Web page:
Inc. escalated. (R. 62, PID 1250.) Ford wrote to New World,
“We purchased several articles from New World
International that are covered by Ford design
patents[.]” (R. 62, PID 1260.) Ford referenced one of
the design patents at issue in this case, the '299
patent. (Id.) Ford asked New World to “refrain
from importing or selling parts covered by Ford design
patents.” (R. 62, PID 1251.) New World did not comply
(or at least that is what Ford thought), so in November 2013,
Ford sent New World another letter. The second letter warned
that if New World did not stop offering certain auto-body
parts on its website, Ford “w[ould] be forced to
consider all avenues available to protect and enforce its
intellectual property rights.” (R. 61, PID 1245.)
than two weeks after Ford's November 2013 letter, the
ABPA filed this lawsuit in the Eastern District of Texas.
See Auto. Body Parts Assoc. v. Ford Global Techs.,
No. 13-00705 (E.D. Tex. filed Nov. 25, 2013.) The ABPA asked
the federal court in Texas to declare six of Ford's
design patents, including the '299 and the '685
patents, invalid or unenforceable.
months later, Ford challenged the ABPA's standing to seek
such relief. One way for an association to have standing to
sue is for the association to satisfy the Hunt test:
“(a) its members would otherwise have standing to sue
in their own right; (b) the interests it seeks to protect are
germane to the organization's purpose; and (c) neither
the claim asserted nor the relief requested requires the
participation of individual members in the lawsuit.”
Hunt v. Wash. State Apple Advertising Comm'n,
432 U.S. 333, 343 (1977). In September 2014, the federal
court in Texas found that the ABPA had satisfied this test.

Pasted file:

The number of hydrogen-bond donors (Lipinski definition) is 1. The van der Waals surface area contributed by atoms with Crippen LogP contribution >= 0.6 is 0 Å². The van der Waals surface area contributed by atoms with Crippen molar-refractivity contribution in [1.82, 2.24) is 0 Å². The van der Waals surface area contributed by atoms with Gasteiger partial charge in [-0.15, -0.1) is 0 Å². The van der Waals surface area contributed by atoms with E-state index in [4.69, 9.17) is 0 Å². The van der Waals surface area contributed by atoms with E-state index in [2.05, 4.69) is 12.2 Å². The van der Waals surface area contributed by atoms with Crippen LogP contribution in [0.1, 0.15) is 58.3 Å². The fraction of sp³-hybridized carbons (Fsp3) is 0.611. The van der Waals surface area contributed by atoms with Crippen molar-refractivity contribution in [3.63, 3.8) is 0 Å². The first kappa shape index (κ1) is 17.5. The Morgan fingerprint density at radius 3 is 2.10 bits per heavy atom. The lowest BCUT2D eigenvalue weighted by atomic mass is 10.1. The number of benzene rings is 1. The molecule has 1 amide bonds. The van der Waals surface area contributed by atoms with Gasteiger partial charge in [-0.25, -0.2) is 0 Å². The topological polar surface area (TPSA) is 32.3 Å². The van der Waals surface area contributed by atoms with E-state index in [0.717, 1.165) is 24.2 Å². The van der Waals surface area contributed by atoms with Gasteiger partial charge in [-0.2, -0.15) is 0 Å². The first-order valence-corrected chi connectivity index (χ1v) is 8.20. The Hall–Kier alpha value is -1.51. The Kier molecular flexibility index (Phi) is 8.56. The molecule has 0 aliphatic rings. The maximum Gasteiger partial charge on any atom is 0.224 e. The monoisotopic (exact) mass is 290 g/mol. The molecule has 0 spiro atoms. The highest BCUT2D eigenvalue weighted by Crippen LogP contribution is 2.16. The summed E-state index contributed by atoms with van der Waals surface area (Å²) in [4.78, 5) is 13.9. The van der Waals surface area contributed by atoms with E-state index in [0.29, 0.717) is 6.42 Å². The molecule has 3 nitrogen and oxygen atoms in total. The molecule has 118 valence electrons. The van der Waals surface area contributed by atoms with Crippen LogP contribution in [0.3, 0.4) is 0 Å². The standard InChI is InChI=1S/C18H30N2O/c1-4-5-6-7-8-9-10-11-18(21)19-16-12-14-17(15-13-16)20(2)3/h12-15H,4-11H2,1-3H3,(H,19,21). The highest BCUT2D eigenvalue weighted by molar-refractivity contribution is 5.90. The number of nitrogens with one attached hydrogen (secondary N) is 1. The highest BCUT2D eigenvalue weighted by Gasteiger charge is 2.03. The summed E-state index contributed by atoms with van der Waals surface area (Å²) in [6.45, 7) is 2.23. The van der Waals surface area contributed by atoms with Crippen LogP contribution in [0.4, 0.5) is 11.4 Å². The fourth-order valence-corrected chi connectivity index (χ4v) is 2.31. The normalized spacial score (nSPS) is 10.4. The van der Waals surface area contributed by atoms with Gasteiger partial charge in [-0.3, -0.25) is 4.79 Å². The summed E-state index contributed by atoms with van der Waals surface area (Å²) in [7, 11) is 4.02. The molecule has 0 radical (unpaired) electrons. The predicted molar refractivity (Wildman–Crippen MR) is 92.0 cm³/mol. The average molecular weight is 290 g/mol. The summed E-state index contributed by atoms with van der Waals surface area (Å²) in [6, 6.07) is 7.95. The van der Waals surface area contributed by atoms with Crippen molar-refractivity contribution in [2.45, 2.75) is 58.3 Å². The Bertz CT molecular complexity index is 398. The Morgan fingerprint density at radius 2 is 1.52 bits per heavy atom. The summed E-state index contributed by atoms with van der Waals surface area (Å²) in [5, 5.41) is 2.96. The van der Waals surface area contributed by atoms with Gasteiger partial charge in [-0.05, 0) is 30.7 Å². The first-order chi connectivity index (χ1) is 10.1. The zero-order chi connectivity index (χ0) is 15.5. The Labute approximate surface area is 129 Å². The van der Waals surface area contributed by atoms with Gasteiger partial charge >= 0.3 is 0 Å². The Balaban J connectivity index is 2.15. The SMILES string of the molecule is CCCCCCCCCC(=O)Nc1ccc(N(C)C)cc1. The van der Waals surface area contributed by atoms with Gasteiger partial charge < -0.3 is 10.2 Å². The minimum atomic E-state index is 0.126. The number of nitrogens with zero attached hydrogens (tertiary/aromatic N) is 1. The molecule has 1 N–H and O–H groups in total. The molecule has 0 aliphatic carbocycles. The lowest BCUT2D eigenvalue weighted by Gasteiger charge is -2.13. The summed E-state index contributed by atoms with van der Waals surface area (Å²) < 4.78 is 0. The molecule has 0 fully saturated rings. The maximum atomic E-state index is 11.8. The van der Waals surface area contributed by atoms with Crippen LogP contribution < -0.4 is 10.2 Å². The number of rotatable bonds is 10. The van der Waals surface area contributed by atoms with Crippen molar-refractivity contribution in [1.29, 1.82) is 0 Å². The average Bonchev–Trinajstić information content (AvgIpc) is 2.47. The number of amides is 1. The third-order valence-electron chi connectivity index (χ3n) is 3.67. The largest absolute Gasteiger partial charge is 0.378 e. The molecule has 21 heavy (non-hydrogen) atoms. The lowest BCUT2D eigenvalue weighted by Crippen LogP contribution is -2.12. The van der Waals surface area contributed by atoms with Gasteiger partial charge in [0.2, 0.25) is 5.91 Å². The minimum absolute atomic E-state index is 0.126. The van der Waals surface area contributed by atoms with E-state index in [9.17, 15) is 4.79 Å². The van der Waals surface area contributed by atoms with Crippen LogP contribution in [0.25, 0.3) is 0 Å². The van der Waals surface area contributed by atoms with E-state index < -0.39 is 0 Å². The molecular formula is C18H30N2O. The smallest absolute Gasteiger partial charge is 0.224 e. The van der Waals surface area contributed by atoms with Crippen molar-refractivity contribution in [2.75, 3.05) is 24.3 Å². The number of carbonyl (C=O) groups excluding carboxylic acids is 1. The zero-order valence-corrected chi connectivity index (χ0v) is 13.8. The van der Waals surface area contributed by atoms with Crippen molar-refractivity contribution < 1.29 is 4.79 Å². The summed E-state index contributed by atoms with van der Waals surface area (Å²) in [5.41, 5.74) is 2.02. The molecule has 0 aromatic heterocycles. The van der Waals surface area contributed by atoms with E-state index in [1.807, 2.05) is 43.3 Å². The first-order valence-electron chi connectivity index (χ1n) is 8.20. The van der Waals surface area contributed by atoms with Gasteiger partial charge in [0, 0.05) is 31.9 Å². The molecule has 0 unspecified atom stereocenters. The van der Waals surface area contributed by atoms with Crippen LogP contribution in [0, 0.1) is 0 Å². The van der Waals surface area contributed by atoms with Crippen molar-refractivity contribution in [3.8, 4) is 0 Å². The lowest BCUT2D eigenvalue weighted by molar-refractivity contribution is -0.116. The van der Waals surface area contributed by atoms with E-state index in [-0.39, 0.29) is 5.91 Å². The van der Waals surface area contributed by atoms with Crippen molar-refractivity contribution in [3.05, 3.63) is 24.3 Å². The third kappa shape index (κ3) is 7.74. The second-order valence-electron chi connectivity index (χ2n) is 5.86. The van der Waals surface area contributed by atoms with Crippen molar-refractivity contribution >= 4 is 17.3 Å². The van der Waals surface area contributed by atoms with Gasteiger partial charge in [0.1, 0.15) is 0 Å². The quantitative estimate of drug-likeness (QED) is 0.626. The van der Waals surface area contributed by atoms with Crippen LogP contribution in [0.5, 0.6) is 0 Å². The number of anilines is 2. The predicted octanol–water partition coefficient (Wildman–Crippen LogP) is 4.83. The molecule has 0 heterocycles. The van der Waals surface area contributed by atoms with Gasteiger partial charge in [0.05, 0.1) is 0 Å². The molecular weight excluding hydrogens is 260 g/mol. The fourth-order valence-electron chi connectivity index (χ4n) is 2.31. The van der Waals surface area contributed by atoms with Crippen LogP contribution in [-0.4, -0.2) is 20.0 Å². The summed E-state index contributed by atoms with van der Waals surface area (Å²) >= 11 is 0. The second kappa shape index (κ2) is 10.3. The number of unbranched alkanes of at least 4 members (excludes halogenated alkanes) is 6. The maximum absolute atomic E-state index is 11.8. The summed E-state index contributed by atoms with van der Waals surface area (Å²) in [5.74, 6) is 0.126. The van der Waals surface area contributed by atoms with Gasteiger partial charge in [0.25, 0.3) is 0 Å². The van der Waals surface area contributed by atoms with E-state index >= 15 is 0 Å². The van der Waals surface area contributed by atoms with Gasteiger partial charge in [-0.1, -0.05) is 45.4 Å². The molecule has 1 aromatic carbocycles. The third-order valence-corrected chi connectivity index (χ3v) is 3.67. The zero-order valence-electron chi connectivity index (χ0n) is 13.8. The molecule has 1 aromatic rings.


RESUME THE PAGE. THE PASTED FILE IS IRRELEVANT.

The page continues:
Auto. Body Parts Ass'n v. Ford Glob. Techs.,
LLC, No. 4:13-CV-705, 2014 WL 4652123, at *8 (E.D. Tex.
Sept. 17, 2014). As to the first Hunt requirement,
the court found that “in its cease and desist letters,
Ford accused New World of infringing the design patents,
which is sufficient to establish that New World would have
standing in its own right to bring an action for declaratory
judgment against Ford.” Id. at *8.
that determination, the ABPA amended its complaint. Instead
of seeking a declaration that six of Ford's design
patents for auto-body parts were invalid or unenforceable, it
only sought that declaration as to the '299 and '685
patents. (See R. 2.)
January 2015, the federal court in Texas transferred the case
to the Eastern District of Michigan and it was assigned to
this Court's docket. (See R. 1.)
two weeks later, Ford filed a separate lawsuit against New
World in the Eastern District of Michigan. Ford Global
Techs., LLC v. New World Int'l, Inc. et al., No.
15-10394 (E.D. Mich. filed Jan. 29, 2015). Ford initially
accused New World of infringing the two patents at issue in
this case along with several others. Like in the ITC action,
Ford later dropped its claims that New World had infringed
the two patents at issue here. Ford's case against New
World was reassigned to this Court's docket as a
companion to this case.
October 2016, the ABPA filed the motion for summary judgment
now pending before this Court. (R. 39.) According to the
ABPA, the '299 and '685 patents are invalid because
they do not protect ornamental designs and they are
unenforceable against ABPA members because when Ford sells an
F-150 truck, its patent rights in the design of the